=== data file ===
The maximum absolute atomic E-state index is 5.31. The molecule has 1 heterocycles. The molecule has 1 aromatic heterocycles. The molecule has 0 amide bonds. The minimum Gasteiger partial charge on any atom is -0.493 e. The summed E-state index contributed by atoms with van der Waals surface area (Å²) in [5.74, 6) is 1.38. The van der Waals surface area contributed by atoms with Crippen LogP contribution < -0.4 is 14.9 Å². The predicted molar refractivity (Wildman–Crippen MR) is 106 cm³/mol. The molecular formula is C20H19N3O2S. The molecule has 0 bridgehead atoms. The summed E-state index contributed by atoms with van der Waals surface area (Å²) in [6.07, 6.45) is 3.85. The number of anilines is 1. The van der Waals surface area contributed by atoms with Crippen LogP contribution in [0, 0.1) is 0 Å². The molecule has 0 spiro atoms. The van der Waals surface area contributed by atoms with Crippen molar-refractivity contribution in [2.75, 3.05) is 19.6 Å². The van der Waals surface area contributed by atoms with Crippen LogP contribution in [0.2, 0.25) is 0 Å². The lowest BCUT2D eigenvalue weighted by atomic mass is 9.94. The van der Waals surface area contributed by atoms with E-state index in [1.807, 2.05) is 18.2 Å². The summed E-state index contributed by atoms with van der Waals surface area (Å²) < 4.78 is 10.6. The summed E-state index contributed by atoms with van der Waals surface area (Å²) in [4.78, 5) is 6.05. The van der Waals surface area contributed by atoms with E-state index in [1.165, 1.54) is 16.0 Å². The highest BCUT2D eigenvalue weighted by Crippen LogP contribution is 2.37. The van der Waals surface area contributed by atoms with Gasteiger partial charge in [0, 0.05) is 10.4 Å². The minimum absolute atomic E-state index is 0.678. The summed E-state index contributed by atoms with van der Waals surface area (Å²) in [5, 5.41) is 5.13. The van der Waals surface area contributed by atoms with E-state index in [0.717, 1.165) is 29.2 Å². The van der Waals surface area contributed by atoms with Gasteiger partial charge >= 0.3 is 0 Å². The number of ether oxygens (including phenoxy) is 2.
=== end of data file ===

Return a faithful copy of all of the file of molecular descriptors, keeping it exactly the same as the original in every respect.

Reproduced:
The maximum absolute atomic E-state index is 5.31. The molecule has 1 heterocycles. The molecule has 1 aromatic heterocycles. The molecule has 0 amide bonds. The minimum Gasteiger partial charge on any atom is -0.493 e. The summed E-state index contributed by atoms with van der Waals surface area (Å²) in [5.74, 6) is 1.38. The van der Waals surface area contributed by atoms with Crippen LogP contribution < -0.4 is 14.9 Å². The predicted molar refractivity (Wildman–Crippen MR) is 106 cm³/mol. The molecular formula is C20H19N3O2S. The molecule has 0 bridgehead atoms. The summed E-state index contributed by atoms with van der Waals surface area (Å²) in [6.07, 6.45) is 3.85. The number of anilines is 1. The van der Waals surface area contributed by atoms with Crippen LogP contribution in [0, 0.1) is 0 Å². The molecule has 0 spiro atoms. The van der Waals surface area contributed by atoms with Crippen molar-refractivity contribution in [2.75, 3.05) is 19.6 Å². The van der Waals surface area contributed by atoms with Crippen LogP contribution in [0.2, 0.25) is 0 Å². The lowest BCUT2D eigenvalue weighted by atomic mass is 9.94. The van der Waals surface area contributed by atoms with E-state index in [1.807, 2.05) is 18.2 Å². The summed E-state index contributed by atoms with van der Waals surface area (Å²) < 4.78 is 10.6. The summed E-state index contributed by atoms with van der Waals surface area (Å²) in [4.78, 5) is 6.05. The van der Waals surface area contributed by atoms with E-state index in [1.165, 1.54) is 16.0 Å². The highest BCUT2D eigenvalue weighted by Crippen LogP contribution is 2.37. The van der Waals surface area contributed by atoms with Gasteiger partial charge in [0, 0.05) is 10.4 Å². The minimum absolute atomic E-state index is 0.678. The summed E-state index contributed by atoms with van der Waals surface area (Å²) in [5, 5.41) is 5.13. The van der Waals surface area contributed by atoms with E-state index in [0.717, 1.165) is 29.2 Å². The van der Waals surface area contributed by atoms with Gasteiger partial charge >= 0.3 is 0 Å². The number of ether oxygens (including phenoxy) is 2.